Uber Middle East non-commuter demand recovers despite coronavirus: Region head

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Uber’s non-commuter trips have already returned to pre-coronavirus levels, said Tino Waked, the Regional General Manager - Middle East & Africa at Uber, in an interview with Al Arabiya English.

The COVID-19 pandemic sharply curtailed the demand for ride-hailing services like Uber and its Dubai-based subsidiary Careem earlier this year as governments across the region instituted strict stay-at-home lockdown rules in a bid to combat the spread of the deadly virus.

Most of these rules across the region have since been lifted. Many businesses, however, continue to have their employees working from home, a challenge to a company such as Uber that relies on commuter traffic for business.

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“When you look at the Uber service, I think we can segment it in two big ways. One is commute trips, and non-commute trips. We've seen non-commute trips come back a lot faster. However, commute trips have definitely been lagging behind because a lot of work has also changed,” Waked said.

“A lot of people are working from home, a lot of businesses are not fully up and running yet. So the traditional use case of commute, we have not seen that come back to the levels that it was at pre-COVID levels,” he added.

When asked as to when demand for travel will return to pre-COVID heights, Waked noted that in some countries, such as Egypt, demand had nearly recovered.

“That is the million dollar question. I think we're actively focusing on use case by use case, we've seen it be very different across the different countries. But the very positive news is that we're seeing very strong recovery from the lows where we were at, during the lowest periods, I think, towards the end of March or early April. So some markets are near full recovery,” he said.

However, demand for Uber’s products has changed, with its lower-cost services seeing higher demand as consumers become more price conscious in the face of the global recession caused by the pandemic.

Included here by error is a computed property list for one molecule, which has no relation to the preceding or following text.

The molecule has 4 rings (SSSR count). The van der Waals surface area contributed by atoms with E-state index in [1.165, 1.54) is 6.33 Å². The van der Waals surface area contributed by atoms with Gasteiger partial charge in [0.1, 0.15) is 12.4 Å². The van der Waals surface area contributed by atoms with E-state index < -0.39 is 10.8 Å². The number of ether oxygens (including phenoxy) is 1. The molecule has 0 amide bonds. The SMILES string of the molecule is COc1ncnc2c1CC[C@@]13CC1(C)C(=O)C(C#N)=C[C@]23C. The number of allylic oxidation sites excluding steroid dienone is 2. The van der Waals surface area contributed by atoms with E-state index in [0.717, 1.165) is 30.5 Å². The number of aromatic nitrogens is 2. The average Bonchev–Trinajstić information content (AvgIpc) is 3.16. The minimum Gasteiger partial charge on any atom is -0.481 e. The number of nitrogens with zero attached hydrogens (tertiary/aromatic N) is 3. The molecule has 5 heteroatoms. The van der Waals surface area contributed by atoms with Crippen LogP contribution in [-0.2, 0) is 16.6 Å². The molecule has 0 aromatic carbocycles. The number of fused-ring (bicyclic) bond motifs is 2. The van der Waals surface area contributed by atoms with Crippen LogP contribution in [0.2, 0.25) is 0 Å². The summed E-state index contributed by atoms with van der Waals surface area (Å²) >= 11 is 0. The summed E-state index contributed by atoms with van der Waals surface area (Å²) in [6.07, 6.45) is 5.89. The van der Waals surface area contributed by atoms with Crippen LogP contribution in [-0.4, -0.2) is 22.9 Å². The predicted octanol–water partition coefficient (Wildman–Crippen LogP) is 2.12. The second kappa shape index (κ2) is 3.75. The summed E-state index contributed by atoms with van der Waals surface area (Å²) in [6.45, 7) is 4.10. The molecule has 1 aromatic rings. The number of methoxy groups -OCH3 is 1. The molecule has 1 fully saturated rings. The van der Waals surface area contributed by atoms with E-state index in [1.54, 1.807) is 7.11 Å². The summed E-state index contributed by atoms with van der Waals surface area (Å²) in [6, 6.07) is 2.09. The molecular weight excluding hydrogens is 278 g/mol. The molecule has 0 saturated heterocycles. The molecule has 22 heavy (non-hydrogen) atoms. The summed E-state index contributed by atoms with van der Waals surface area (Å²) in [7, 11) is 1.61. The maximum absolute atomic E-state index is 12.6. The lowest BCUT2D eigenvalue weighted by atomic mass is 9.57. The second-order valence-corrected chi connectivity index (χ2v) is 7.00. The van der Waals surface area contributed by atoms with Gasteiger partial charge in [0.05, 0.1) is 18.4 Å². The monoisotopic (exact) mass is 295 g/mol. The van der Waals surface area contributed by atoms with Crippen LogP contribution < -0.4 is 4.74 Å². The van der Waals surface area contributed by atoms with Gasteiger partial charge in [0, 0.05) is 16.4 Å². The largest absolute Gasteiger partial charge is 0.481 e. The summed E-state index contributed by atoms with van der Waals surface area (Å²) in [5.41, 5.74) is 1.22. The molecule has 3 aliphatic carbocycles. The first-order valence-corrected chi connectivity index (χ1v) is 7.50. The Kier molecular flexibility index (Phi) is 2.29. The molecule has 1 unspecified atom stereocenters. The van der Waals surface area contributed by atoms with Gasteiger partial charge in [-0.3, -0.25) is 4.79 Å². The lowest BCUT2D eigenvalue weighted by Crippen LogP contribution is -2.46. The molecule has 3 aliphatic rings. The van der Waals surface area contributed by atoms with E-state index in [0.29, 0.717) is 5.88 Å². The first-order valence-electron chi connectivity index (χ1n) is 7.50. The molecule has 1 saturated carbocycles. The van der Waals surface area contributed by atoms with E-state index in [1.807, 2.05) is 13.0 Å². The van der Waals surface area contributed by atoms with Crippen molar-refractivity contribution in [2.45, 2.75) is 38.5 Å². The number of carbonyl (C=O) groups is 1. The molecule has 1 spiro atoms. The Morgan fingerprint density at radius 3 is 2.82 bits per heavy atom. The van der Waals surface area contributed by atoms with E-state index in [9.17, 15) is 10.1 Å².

“It's very difficult to predict, the timeline depends country by country. We have countries where we're seeing very positive recovery countries that are coming back slower. But in general, non-commuter is recovering faster than commute. And we're focusing on just making sure that we accelerate the recovery across the board,” Waked explained.

Uber taxi product ‘thrived’ in Saudi Arabia

In Saudi Arabia, authorities stopped all ride-hailing services from operating for several weeks. Saudi nationals that were working as drivers for ride-sharing applications, like Uber and Careem, received government financial support, with drivers qualifying for the equivalent of three months of salary.

As with other markets, Uber has seen an increase in demand for its lower-cost products, Waked explained.

“As you can imagine, people during the pandemic are more and more price sensitive. We have a taxi product in Saudi Arabia that has been doing extremely well, but has actually thrived as part of the pandemic,” he said.

With COVID-19 dampening demand for its traditional ride-hailing business, Uber has also responded by launching new products in the region, including Uber Connect, which is aimed at allowing customers to send items to each other.

“We launched a product called Uber Connect, which you can basically use to send things between friends, you can basically ask the driver to buy something on the way. We've launched as well, in some places across the region, a product called Uber Direct where we partner with ecommerce companies and with just companies in general that want to send things around, because that's the use case that we've really seen come up throughout the pandemic,” Waked said.

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